I used to love to go deal-hunting for games, back when I had more time and money both. One of my tricks (which works less well but still does at times) is to just visit Toys R Us, which will often move bombs for $10. The Saboteur, a game known around these parts as a diamond in the rough, was there, and I checked it out. Easily my favorite open world game yet, and probably the only game I’d ever be willing to 100% like that twice.

    • Fyodor Douchetoevsky says:

      Oh oh, I know this one! One day as a kid walking home from school I found a copy of Goldneye 007 in halfway buried in some dirt. This was maybe a year or so after it came out. I was SO FUCKING PUMPED. Me and my friend i walked home with ran the rest of the way to my house, cleaned of the dirt and checked to see if it worked. AND IT DID. I still have the cart. 

    • PaganPoet says:

      I bought a box of SNES cartridges from a garage sale for $10 which included Final Fantasy VI, Chrono Trigger, Yoshi’s Island, Super Street Fighter II Turbo, and Super Metroid. A good day, that was.

      • Spacemonkey Mafia says:

        Holy shit.  God himself assembled that collection.

        • PaganPoet says:

          For sure. 3 of those games are definitely in my top ten of all time (FFVI, Chrono Trigger, and Super Metroid), and the other 2 are awesome as well. There were some other, less memorable games in the box too (I remember some 7UP licensed platformer game starring the Spot as the protagonist), but an awesome deal any way you slice it.

      • DrFlimFlam says:

         That is a DEAL.

        • PaganPoet says:

          I think it was some parents cleaning out their kid’s stuff. This was in 1998, so the PS1/N64 was well underway, he or she probably didn’t play their SNES much any more. I don’t think they realized how much some of those games were worth, actually. I saw a used FFVI cartridge at a GameStop around the same time being sold for $40 because it was relatively hard to come across.

        • WaxTom says:

          Copies of Chrono Trigger can sell at over $100 online sometimes, and Super Metroid isn’t cheap either!

        • DrFlimFlam says:

          We have a local small business that buys and sells games from multiple generations. Their collection of games is impressive, including big RPGs for PS1 that I used to own and now stare jealously at, even though I’d never play them, and SNES carts for $40+.

        • Fluka says:

          @PaganPoet:disqus And somewhere, a kid returning home from college exclaimed “You sold WHAT?!”

        • Citric says:

          @drflimflam:disqus There’s a chain like that in the city where I used to live – HiTech Gametraders – and I always feel a tinge of regret when I see what Star Ocean 2 goes for. But then again, I sold it (to them!) for more than I paid for it anyway and it would otherwise just sit on my shelf, neglected.

          Their selection is kind of amazing though, and consistent across their different locations, I don’t know how they haven’t completely chased Gamestop out of that city.

      • WaxTom says:

        What pagan gods do you worship who look upon you so favorably, and where do I sign up?

      • Fyodor Douchetoevsky says:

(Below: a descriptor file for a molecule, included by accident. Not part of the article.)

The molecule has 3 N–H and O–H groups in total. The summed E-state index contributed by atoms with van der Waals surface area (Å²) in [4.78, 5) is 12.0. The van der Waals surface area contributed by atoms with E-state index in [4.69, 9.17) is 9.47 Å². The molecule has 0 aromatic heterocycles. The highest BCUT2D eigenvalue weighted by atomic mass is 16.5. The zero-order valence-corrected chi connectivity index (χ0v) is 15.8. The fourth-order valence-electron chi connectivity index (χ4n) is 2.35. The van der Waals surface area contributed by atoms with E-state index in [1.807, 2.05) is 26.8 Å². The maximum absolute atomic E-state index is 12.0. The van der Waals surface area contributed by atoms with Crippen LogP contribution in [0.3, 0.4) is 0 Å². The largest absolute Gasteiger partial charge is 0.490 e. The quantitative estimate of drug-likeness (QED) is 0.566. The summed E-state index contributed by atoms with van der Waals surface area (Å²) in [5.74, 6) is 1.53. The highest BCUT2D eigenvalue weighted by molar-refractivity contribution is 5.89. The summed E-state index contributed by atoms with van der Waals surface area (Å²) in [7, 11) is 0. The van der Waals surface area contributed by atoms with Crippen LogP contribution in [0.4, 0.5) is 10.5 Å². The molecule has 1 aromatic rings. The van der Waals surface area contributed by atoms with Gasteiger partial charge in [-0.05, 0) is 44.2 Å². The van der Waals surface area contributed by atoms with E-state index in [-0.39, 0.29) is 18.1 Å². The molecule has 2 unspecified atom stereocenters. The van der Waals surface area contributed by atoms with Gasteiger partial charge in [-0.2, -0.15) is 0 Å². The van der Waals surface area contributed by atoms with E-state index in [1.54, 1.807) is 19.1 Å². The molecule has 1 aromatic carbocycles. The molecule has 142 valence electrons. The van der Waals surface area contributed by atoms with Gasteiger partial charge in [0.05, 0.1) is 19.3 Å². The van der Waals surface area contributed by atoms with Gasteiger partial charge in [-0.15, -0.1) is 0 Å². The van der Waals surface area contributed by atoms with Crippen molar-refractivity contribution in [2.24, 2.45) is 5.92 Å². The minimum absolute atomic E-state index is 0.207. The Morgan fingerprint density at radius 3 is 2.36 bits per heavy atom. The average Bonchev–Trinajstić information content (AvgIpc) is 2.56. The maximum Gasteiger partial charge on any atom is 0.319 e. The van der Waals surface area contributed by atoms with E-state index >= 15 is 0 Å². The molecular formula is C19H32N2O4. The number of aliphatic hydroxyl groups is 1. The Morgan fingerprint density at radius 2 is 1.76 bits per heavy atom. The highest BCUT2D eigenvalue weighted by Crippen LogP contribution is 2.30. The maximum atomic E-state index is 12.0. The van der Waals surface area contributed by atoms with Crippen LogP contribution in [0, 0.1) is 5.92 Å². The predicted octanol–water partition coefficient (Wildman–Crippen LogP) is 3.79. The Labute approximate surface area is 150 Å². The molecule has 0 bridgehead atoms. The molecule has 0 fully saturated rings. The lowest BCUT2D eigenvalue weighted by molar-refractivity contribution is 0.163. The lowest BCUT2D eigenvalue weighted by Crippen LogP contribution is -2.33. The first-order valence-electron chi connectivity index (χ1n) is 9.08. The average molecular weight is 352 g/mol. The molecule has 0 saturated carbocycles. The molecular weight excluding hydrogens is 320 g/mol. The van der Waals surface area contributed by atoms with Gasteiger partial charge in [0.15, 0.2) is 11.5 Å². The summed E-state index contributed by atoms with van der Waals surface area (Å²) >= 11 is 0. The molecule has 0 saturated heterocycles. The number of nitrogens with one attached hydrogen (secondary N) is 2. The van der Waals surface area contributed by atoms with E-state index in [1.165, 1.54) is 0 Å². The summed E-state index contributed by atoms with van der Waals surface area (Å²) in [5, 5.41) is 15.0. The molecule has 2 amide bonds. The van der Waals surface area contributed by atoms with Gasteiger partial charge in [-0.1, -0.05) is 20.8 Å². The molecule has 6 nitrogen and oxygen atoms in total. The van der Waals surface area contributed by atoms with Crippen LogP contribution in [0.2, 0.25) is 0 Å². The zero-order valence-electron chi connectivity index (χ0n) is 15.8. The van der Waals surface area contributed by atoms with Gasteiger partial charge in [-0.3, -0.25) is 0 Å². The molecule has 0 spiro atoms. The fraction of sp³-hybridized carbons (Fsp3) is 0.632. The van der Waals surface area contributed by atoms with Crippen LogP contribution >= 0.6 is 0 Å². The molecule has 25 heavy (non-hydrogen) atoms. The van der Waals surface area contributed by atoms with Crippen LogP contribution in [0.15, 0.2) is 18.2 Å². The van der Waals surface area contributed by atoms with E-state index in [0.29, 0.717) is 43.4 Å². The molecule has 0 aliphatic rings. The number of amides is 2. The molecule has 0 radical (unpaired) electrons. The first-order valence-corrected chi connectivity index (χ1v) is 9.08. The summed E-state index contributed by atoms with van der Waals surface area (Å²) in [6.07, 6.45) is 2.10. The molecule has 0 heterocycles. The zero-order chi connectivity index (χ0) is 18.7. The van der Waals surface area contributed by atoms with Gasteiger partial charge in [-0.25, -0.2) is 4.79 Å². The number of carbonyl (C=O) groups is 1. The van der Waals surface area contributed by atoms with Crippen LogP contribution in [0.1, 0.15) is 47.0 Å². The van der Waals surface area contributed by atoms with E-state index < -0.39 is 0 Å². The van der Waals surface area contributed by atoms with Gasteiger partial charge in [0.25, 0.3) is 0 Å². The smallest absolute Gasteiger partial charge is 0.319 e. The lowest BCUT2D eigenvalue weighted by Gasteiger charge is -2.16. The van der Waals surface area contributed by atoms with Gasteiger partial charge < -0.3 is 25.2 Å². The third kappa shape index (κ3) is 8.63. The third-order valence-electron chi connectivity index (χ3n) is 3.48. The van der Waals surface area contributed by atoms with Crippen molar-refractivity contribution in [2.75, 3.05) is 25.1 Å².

That is such a good haul. Goddamn. I want to get more carts for my snes but the good ones cost way more than I want to spend. 

    • GhaleonQ says:

      For 30 dollars and all of my old strategy guides (right when American strategy guides were starting to get bad and not worth someone keeping from GameFAQs), I got a Japanese Neo Geo Pocket Color and almost every game I wanted for it.

      I think the GBA, DS, and PSP are phenomenal handhelds, but I think the NGPC tops every handheld besides those. 60 percent of its games are good and 10 percent are great.  Had it had a healthier life, it could have reached GBA levels.  http://www.neo-geo.com/pocket (scroll down)

      • Fyodor Douchetoevsky says:

        Hnnng, Metal Slug. The DS version kind of sucks. At least Contra 4 kicks ass. 

        So which games did you get? Looks like mostly there are a some good fighters. Is Ogre Battle good, I vaguely remember hearing good things about that series.

        • GhaleonQ says:

          It’s definitely the worst Ogre game, but that’s mostly because all of them are phenomenal (The Knight Of Lodis included!).  You should play the PSP remake of Let Us Cling Together now.  It might be your favorite tactics game.  I like Person Of Lordly Caliber (which is a strategy game) 2nd best, and it demonstrates how the Nintendo 64 could have competed with the Playstation 1.  It’s magic.

          The fighters are all solid and differentiate themselves from their console counterparts.  Even if that annoys you, Gals Fighters and Match Of The Millennium are handheld-exclusive.  Copy-and-paste that for every Neo Geo franchise (Metal Slug: 2nd Mission is underrated, but is more Metal Slug 7 than Contra 4; rather than play it, you should play Uprising, which was surprisingly spectacular).

          However, I’m about the weird stuff.  The game usually called Ganbare, Neo Poke-Kun is WarioWare/Made In Wario before it existed along with Tamagotchi, and might be my favorite game on the system.  Cool Cool Jam, unlike its Neo Geo sequel, is like a role-playing rhythm game.  Faselei is a complicated, underplayed tactics game.  Card Fighters Clash (ESPECIALLY the one that didn’t get localized, Expand Edition) converted me from thinking card games sucked and is a fair number of people’s favorite handheld game ever.